Second, this whole poopity-poop about measuring and blind testing is a red herring. I'm in total agreement that both will tell you the story up to a point; but neither barely touch the subject of how you experience living with a piece of gear. At some point, that "test the shit out of it" argument is picking nits ignoring the elephant in the room of whether you'll like it or not. The domain of human experience is significantly inaccessible to the purely objective physical domain of measurements.

Will my legacy be that of a charlatan? I can't be a charlatan if I don't claim to know it all. I hate it when someone asks for the best headphone. How the hell should I know!? I can tell you a lot about headphones, what value they have, and who they might be good for, but at some point, my job is done. I can help people with my significant experience, tell people what I might do, but people must choose for themselves. That's why Head-Fi.org meets are so great: an excellent next step after reading about headphones is to try headphones.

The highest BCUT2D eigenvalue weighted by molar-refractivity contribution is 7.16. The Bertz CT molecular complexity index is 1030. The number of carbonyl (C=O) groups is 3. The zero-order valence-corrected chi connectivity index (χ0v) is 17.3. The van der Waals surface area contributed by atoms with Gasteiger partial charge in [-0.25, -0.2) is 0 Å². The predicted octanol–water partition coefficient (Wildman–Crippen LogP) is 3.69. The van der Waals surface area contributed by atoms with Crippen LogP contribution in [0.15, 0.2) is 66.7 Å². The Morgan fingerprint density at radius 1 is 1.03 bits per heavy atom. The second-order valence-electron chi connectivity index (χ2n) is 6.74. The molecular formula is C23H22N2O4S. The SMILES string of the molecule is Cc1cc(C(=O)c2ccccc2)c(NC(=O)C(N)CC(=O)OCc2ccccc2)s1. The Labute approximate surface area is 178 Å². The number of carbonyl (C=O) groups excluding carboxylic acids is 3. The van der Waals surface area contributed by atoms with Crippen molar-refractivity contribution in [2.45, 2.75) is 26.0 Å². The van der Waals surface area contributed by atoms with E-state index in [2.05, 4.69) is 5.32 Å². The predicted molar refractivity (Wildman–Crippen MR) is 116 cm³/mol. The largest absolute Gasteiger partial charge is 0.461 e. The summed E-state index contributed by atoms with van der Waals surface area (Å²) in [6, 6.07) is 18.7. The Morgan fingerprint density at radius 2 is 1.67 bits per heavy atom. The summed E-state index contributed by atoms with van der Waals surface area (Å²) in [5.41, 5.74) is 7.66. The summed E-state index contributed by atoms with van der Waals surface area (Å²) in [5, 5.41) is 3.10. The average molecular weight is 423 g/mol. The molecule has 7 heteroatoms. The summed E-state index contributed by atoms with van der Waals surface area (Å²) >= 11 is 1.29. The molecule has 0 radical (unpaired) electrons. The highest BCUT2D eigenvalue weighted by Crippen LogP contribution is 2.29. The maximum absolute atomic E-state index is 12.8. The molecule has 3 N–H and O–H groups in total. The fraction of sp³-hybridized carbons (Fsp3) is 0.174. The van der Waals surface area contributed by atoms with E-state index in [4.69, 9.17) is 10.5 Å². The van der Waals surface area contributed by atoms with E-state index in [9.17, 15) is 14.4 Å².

InnerFidelity is a good place to narrow down your headphone choices. InnerFidelity can't foretell the headphone that will please you most.

ultrabike's picture

"they'll tell you I'm mostly about having fun. I consider it a high calling."


I do not take what Tyll says as the absolute law. I do not necessarily agree in all of what he says either. Or for that matter what Steve Gutenberg, or John Atkinson says. However, I respect them and their work. And it is good work IMHO: It is FUN to read and excites my curiosity.